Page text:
Female homelessness is on the riseFotopedia

More women in the UK are being forced on the streets because of public service cuts and welfare restrictions, a charity report has revealed.

In its report Rebuilding Shattered Lives, St Mungo's highlights the fact that female homelessness is on the rise. These include women on the extreme side of prostitution to those leaving home because of a parental relationship breakdown.

The report, cited as the UK's largest review of its kind, is calling on the government to develop support programmes in local authorities and schools to help this often vulnerable and neglected group of people.

The authors blame cuts to public services, changes in welfare benefits and increased unemployment.

The research shows that Britain has developed a model of help in this area which is far more effective for men than women. It states: "Women tend to do less well in support services, which predominately work with and are designed for men."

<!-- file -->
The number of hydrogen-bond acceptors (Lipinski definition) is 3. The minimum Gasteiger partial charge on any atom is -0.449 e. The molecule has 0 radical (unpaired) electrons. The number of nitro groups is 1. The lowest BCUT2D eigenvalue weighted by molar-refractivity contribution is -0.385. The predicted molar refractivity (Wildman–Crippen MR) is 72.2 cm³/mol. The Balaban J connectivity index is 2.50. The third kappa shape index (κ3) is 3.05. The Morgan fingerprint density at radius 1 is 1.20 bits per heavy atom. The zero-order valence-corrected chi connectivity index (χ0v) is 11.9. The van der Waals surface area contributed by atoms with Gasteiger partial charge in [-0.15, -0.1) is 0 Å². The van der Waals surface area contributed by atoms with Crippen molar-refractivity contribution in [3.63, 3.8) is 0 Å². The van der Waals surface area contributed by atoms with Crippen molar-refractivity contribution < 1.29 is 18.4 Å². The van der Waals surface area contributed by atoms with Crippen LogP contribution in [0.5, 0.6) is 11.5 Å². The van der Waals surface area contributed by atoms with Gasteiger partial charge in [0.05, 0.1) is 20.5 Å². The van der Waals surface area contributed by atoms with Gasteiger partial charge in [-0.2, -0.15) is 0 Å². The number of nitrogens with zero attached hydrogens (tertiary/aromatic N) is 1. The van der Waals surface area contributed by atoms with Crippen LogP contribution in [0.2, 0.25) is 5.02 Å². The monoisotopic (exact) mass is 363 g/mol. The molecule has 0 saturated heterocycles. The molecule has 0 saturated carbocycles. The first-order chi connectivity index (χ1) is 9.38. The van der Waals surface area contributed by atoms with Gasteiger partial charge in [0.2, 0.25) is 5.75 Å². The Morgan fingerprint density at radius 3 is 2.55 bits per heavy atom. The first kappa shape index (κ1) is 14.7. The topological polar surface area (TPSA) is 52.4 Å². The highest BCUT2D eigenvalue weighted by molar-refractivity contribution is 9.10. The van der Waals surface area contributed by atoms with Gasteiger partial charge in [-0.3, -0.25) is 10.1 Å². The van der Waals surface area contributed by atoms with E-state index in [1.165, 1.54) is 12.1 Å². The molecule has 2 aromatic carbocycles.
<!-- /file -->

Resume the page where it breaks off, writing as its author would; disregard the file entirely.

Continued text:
Davina James-Hanman, a former domestic violence strategy adviser to Ken Livingstone when he was mayor of London, said: "No local authority wants to be [seen as] particularly good at dealing with women with complicated needs because other women with complicated needs will come to live there as well."

Jan Pahl, professor of social policy at the University of Kent, was worried about the continued global trend of reducing benefits for mothers if they cannot go out to work.

In some parts of the US, she said, mothers with six-month-old babies get their benefits cut if they could not find work.

She said: "That drives you into poverty. You've got to get a job that fits in with the childcare and that is very difficult. I don't think our Cabinet - our smooth young men in suits - really understand that."

Alexia Murphy, head of the St Mungo's women project, believes that the solution would be to build better bridges between GPs and social services.

"Before women become homeless, they are often presenting to health professionals with headaches, depression and stress - but the root cause here is usually social," she said.

The charity's Rebuilding Shattered Lives campaign aims to raise £1m to help make the significant improvements and developments to women's services.